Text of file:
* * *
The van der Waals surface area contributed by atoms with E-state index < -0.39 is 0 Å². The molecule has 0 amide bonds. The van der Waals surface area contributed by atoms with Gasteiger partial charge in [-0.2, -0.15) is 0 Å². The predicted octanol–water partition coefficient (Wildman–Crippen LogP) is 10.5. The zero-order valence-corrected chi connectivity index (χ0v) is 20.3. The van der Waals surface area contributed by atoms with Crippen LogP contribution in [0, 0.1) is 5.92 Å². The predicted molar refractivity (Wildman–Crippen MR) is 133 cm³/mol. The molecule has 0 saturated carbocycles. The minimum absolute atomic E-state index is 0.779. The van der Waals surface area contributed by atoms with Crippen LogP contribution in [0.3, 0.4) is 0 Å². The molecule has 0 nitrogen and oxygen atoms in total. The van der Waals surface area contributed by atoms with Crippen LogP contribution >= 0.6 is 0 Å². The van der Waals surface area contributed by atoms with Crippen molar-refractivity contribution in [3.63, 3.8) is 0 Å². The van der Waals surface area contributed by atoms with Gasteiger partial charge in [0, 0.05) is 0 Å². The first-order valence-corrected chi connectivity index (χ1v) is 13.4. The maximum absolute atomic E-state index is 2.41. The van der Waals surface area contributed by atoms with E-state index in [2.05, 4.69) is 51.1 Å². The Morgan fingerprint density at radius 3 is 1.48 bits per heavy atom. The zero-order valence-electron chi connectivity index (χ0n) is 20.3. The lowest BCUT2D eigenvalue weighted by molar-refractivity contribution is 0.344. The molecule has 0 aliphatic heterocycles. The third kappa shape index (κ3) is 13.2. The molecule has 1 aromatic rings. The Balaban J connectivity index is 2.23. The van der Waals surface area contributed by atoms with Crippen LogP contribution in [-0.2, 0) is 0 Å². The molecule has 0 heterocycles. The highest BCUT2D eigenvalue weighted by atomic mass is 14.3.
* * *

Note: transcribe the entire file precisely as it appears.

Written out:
The van der Waals surface area contributed by atoms with E-state index < -0.39 is 0 Å². The molecule has 0 amide bonds. The van der Waals surface area contributed by atoms with Gasteiger partial charge in [-0.2, -0.15) is 0 Å². The predicted octanol–water partition coefficient (Wildman–Crippen LogP) is 10.5. The zero-order valence-corrected chi connectivity index (χ0v) is 20.3. The van der Waals surface area contributed by atoms with Crippen LogP contribution in [0, 0.1) is 5.92 Å². The predicted molar refractivity (Wildman–Crippen MR) is 133 cm³/mol. The molecule has 0 saturated carbocycles. The minimum absolute atomic E-state index is 0.779. The van der Waals surface area contributed by atoms with Crippen LogP contribution in [0.3, 0.4) is 0 Å². The molecule has 0 nitrogen and oxygen atoms in total. The van der Waals surface area contributed by atoms with Crippen LogP contribution >= 0.6 is 0 Å². The van der Waals surface area contributed by atoms with Crippen molar-refractivity contribution in [3.63, 3.8) is 0 Å². The van der Waals surface area contributed by atoms with Gasteiger partial charge in [0, 0.05) is 0 Å². The first-order valence-corrected chi connectivity index (χ1v) is 13.4. The maximum absolute atomic E-state index is 2.41. The van der Waals surface area contributed by atoms with E-state index in [2.05, 4.69) is 51.1 Å². The Morgan fingerprint density at radius 3 is 1.48 bits per heavy atom. The zero-order valence-electron chi connectivity index (χ0n) is 20.3. The lowest BCUT2D eigenvalue weighted by molar-refractivity contribution is 0.344. The molecule has 0 aliphatic heterocycles. The third kappa shape index (κ3) is 13.2. The molecule has 1 aromatic rings. The Balaban J connectivity index is 2.23. The van der Waals surface area contributed by atoms with Crippen LogP contribution in [-0.2, 0) is 0 Å². The molecule has 0 heterocycles. The highest BCUT2D eigenvalue weighted by atomic mass is 14.3.